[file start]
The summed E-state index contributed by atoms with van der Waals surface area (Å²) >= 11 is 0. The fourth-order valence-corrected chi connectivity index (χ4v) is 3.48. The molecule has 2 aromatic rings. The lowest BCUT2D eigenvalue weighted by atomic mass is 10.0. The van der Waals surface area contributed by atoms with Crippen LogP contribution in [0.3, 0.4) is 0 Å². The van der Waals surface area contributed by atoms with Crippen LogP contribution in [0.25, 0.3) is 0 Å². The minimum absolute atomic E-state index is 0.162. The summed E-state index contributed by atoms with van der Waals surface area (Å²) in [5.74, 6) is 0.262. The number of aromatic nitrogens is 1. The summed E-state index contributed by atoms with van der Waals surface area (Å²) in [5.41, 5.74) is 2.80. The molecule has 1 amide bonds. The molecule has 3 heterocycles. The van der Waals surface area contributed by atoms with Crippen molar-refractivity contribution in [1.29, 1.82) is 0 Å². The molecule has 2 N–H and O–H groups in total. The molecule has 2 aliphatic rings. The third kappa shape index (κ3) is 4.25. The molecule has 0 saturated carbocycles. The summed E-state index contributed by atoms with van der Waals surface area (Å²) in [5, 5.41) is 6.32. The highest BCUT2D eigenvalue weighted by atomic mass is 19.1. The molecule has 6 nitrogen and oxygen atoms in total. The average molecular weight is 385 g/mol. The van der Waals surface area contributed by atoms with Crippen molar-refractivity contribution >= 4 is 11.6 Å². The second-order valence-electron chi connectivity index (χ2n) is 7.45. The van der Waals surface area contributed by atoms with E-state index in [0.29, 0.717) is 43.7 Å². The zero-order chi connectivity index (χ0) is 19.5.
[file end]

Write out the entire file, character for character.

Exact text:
The summed E-state index contributed by atoms with van der Waals surface area (Å²) >= 11 is 0. The fourth-order valence-corrected chi connectivity index (χ4v) is 3.48. The molecule has 2 aromatic rings. The lowest BCUT2D eigenvalue weighted by atomic mass is 10.0. The van der Waals surface area contributed by atoms with Crippen LogP contribution in [0.3, 0.4) is 0 Å². The van der Waals surface area contributed by atoms with Crippen LogP contribution in [0.25, 0.3) is 0 Å². The minimum absolute atomic E-state index is 0.162. The summed E-state index contributed by atoms with van der Waals surface area (Å²) in [5.74, 6) is 0.262. The number of aromatic nitrogens is 1. The summed E-state index contributed by atoms with van der Waals surface area (Å²) in [5.41, 5.74) is 2.80. The molecule has 1 amide bonds. The molecule has 3 heterocycles. The van der Waals surface area contributed by atoms with Crippen molar-refractivity contribution in [1.29, 1.82) is 0 Å². The molecule has 2 N–H and O–H groups in total. The molecule has 2 aliphatic rings. The third kappa shape index (κ3) is 4.25. The molecule has 0 saturated carbocycles. The summed E-state index contributed by atoms with van der Waals surface area (Å²) in [5, 5.41) is 6.32. The highest BCUT2D eigenvalue weighted by atomic mass is 19.1. The molecule has 6 nitrogen and oxygen atoms in total. The average molecular weight is 385 g/mol. The van der Waals surface area contributed by atoms with Crippen molar-refractivity contribution >= 4 is 11.6 Å². The second-order valence-electron chi connectivity index (χ2n) is 7.45. The van der Waals surface area contributed by atoms with E-state index in [0.29, 0.717) is 43.7 Å². The zero-order chi connectivity index (χ0) is 19.5.